The American Identity: Points of Pride, Conflicting Views, and a Distinct Culture

A new study of 1,004 adults conducted in February by The AP-NORC Center using AmeriSpeak® explores the public’s attitudes on diversity and immigration and investigates what Americans say makes up the country’s identity.

In the wake of President Donald Trump’s executive order last month on immigration and refugees, Americans are supportive of the country’s diversity and generally favorable toward immigration. However, according to a recent poll conducted by The Associated Press-NORC Center for Public Affairs Research, Americans are less favorable toward refugees and illegal immigration, and most express concern about the country losing its national identity.

The idea that the United States is a safe haven for people fleeing violence or persecution, or even simply looking for better economic opportunities is an important aspect of the American identity to most people. Only 15 percent of Americans consider legal immigration a threat to the American way of life, and most regard immigrants who arrive legally as more beneficial to the United States than detrimental.

But refugees and immigrants living here illegally are another story. Nearly half of Americans say illegal immigration is extremely or very threatening to the country. And while two-thirds of Americans say the advantages gained by legal immigration outweigh the risks, less than half say the same about refugees.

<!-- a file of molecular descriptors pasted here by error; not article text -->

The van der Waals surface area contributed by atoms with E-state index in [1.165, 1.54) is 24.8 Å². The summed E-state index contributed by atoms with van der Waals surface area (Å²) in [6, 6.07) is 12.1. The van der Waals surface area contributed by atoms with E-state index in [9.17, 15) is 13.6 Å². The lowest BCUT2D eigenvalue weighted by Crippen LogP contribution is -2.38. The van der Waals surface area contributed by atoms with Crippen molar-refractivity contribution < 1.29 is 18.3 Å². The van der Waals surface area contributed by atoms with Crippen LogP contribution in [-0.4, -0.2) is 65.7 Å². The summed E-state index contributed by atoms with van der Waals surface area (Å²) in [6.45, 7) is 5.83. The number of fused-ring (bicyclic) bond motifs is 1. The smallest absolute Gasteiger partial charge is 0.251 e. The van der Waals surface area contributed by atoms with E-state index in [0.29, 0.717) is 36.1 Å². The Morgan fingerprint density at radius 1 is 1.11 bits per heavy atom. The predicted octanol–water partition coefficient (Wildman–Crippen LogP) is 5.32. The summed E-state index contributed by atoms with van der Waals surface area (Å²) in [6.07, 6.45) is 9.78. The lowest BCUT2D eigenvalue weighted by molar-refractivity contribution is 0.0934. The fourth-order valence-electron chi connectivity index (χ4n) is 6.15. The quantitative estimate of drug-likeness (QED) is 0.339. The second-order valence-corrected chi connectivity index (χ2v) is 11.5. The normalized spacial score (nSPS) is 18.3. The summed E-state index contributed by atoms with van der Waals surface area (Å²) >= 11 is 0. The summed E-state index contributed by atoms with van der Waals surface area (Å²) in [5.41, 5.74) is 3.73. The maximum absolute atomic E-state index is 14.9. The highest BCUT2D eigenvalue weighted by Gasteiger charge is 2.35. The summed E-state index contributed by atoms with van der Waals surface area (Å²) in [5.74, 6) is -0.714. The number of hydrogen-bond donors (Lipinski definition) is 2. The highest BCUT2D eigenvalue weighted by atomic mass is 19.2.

The American identity is based on more than diversity, though. A fair judiciary, constitutional protections, and the ability to achieve the American dream are vital aspects of the national identity according to large numbers of Americans. And while sharing a language, customs, and values are also considered important to most Americans, fewer think an essential aspect of the American identity is a culture based on Christianity or European traditions.

Seven in 10 Americans think the United States is losing its national identity, while just 3 in 10 regard the country’s identity as secure, and these attitudes are related to threats to that identity and pride in several aspects of the country. While most Americans are proud of the American military and the country’s many scientific, creative, and athletic achievements, less than half express much pride in how democracy is working. More than half of the public says political polarization is a major threat to the country’s way of life, and nearly as many say the same about the nation’s political leaders.

The nationwide poll was conducted February 16-20, 2017, using the AmeriSpeak Panel, the probability-based panel of NORC at the University of Chicago. Online and telephone interviews using landlines and cell phones were conducted with 1,004 adults.

Three Things You Should Know about
The AP-NORC Poll on The American Identity:
Among all adults…

  1. Forty-seven percent say illegal immigration is threatening to the American way of life, and 15 percent think legal immigration threatens it. 
  2. Seventy-one percent say the United States is losing its national identity—that is the beliefs and values the country represents.
  3. Fifty-seven percent say the United States should be a country with an essential culture that immigrants adopt when they arrive, and 42 percent think the culture of the country should change when new people arrive.